Queering Like a State: Naturalization, Race, and Colonial Desire
This talk traces a genealogy of a familiar state practice – the naturalization ceremony -- through an unexpected site: the Indian reservation. I explore a ritual that is not typically considered part of U.S. naturalization history, but that was carried out by federal officials in the early twentieth century to confer citizenship on American Indians under the Dawes Act. Drawing on archival materials, I contextualize these ceremonies within the longer history of U.S. policies and practices for producing new citizens. In stark and startling terms, these materials demonstrate the federal state’s fantasy that naturalization could dramatize and install settler norms of race, sexuality, and gender among American Indians. But, in practice, other things could happen – and often did. Piecing together newspaper accounts and federal records, I recount the experiences of a Lakota man who participated in the citizenship ceremony in 1916, showing how the naturalization procedure was negotiated, sometimes in unanticipated ways, by those who were subjected to it. By tracing this history, I unsettle familiar tropes that position naturalization as the culmination of immigrant desire for attachment to the state; instead, by attending to the state’s acquisitive desire, it is possible to see how naturalization has functioned historically as a key (and sometimes unpredictable) technology of U.S. colonialism.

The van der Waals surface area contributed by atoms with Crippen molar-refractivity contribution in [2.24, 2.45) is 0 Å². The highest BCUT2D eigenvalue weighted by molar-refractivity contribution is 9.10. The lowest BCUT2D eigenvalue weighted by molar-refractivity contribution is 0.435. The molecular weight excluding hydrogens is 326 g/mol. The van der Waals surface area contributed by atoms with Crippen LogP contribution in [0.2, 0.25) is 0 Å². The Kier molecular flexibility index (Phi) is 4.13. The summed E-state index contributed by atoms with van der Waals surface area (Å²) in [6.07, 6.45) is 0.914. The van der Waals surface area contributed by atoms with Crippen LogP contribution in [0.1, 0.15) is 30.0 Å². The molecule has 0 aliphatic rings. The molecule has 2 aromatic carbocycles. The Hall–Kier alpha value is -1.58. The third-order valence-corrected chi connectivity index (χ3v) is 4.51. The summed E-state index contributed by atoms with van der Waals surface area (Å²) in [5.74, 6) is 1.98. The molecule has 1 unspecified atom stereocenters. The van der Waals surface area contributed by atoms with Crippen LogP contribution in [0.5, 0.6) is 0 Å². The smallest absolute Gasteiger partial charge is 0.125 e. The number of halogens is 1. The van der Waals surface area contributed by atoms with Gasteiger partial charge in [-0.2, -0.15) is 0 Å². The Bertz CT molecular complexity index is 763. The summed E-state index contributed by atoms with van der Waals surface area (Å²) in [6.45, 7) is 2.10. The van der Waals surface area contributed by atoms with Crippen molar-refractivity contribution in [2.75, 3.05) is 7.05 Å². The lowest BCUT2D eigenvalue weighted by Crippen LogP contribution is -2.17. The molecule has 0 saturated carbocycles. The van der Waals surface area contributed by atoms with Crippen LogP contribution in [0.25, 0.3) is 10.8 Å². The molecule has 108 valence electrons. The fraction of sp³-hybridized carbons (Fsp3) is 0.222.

Cosponsored by the Department of English.